June 01, 2020


Global Commentary

Asian markets were mostly lower on Friday as investors remained cautious ahead of a news conference scheduled for Friday in the U.S. where President Trump is planning to announce the U.S. response to Chinese national security laws which have taken away the autonomy of Hong Kong. In mainland China, the Shanghai Composite was 0.22% higher as investors there were unfazed, however the Hang Seng in Hong Kong slipped 0.74%. Australian investors were more bearish, sending the S&P/ASX 200 1.63% lower. In Japan, the Nikkei finished with a small 0.18% loss, while South Korea’s Kospi edged up by 0.05%.

European markets fell on Friday as worries over rising tensions between the U.S. and China overshadowed optimism regarding the reopening of economies. The pan-European Stoxx Europe 600 fell 1.44% on the day, but still recorded a gain of more than 3% for the month of May, giving the index a second consecutive winning month. In Germany, the DAX finished 1.65% lower, and the CAC 40 in France retreated 1.59%. London’s FTSE also retreated, outpacing the declines in Europe and ending the session with a 2.29% loss. 

In the U.S., markets pulled into positive territory in the final hour of trade after President Trump spoke about China and made no indication he intended to pull the U.S. out of the phase 1 trade deal with the rival superpower. At the close, the Dow Industrials were down slightly by 0.07 %, while the S&P 500 added 0.48%, and the Nasdaq rose 1.29%.



Cryptocurrency markets finished mixed on Friday, with leading cryptocurrency Bitcoin falling 0.3%. There were also losses of 0.6% for Bitcoin SV and 0.4% for Ripple. Number ten altcoin Tezos led gains as it added 3%, and number two cryptocurrency Ethereum advanced 2%, while Litecoin and Bitcoin Cash were both flat. Overall, 53 of the top 100 cryptocurrencies posted gains as markets were nearly evenly matched.



EUR/USD – The pair continued climbing on Friday, but pulled back following President Trump’s press conference as the U.S. dollar strengthened on the news of the U.S. remaining committed to the phase 1 trade deal with China. The pullback erased roughly 40 pips from gains, but the pair remained above the supportive 1.1100 level.

USD/JPY – The pair looked set to break out of its range-bound trade to the downside on Friday as it dipped to 107.07 early in the session. However, the pair reversed off that level and finished at the top of the recent range, just shy of the 108.00 level. The reduced U.S.-China tensions were responsible for it and the pair could continue higher when trading resumes on Monday.



Metals – Precious metals gained Friday as traders awaited the news conference with President Trump that’s expected to see the U.S. reintroduce sanctions against the country in retaliation for the recently passed national security laws that have effectively removed the autonomy of Hong Kong. August gold rose $23.40, or about 1.4%, to $1,751.70 an ounce. Gold tacked on 3.4% for the month. Meanwhile, July silver picked up $0.53, or 3%, to end at $18.499 an ounce. For the month, it gained nearly 24%, its best monthly performance since April 2011.

Oil – Crude markets reversed course and soared higher on Friday after President Trump indicated that the U.S. will not be pulling out of the phase 1 trade deal with China. West Texas Intermediate crude for July delivery rose $1.78, or 5.3%, to settle at $35.49 a barrel, while global benchmark Brent crude saw its July contract tack on $0.04, or 0.1%, to end at $35.33 a barrel.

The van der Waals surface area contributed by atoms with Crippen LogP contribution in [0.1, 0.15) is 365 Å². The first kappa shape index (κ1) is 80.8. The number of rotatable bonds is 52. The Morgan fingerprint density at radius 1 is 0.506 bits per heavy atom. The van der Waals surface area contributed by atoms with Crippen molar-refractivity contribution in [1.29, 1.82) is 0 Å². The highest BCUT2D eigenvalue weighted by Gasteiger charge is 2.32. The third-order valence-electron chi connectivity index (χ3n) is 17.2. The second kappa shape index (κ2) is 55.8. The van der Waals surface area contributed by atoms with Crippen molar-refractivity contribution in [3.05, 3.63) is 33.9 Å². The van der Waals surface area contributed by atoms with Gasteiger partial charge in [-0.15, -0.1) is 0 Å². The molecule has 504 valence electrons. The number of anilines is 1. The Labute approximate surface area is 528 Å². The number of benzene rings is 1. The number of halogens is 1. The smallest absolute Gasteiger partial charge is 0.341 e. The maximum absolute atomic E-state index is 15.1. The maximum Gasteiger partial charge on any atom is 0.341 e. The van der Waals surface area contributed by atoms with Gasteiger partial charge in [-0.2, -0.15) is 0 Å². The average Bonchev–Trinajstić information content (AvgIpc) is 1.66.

FTSE 100 – London’s benchmark equity index outpaced losses across Europe on Friday, falling 2.29% on the day. Travel stocks, which were leading the way higher earlier in the week, led losses on Friday. Shares of Carnival fell 10.68% and easyJet was down 8.11%. Also falling were shares of aircraft engine manufacturer Rolls Royce, which was the worst performer in the FTSE 100 as it dropped 14.86%.

S&P/ASX 200 – The Australian benchmark equity index led losses across Asia on Friday as it fell 1.63%, but that didn’t stop it from posting a weekly gain of 4.7% as banks have led gains on the index for much of the week. By the close, on Thursday the big four banks were up an average of 18.3%. Not so on Friday as the big four banks were leading losses, not gains. At the close ANZ was 4.54% lower, while NAB fell 5.22%, Commonwealth Bank lost 3.01%, and Westpac traded 6.36% lower making it the third worst performer on the index for the day.


Boeing – It’s been a heck of a ride for Boeing investors in May. After beginning the month at $127.11 a share the stock dropped almost 10% to a low of $117.78 on May 14. Since then shares have rallied strongly on optimism over easing lockdowns, the reopening of global economies, and news of the resumption of MAX 737 production. By the close, on Thursday May 28 shares were up to $149.82 for a gain of roughly 25% in just two weeks. Friday saw some of the optimism draining from investors however as they awaited commentary from President Trump regarding the situation in Hong Kong, with expectations for the President to adopt a hard-line stance against Beijing that could severely hurt trade between the U.S. and both mainland China and Hong Kong. Shares were down 2.65% at the close, with more potential losses coming when markets reopen on Monday. Given the current situation, with travel and tourism at a near standstill and not expected to recover for some time, the losses for Boeing shouldn’t be a surprise.

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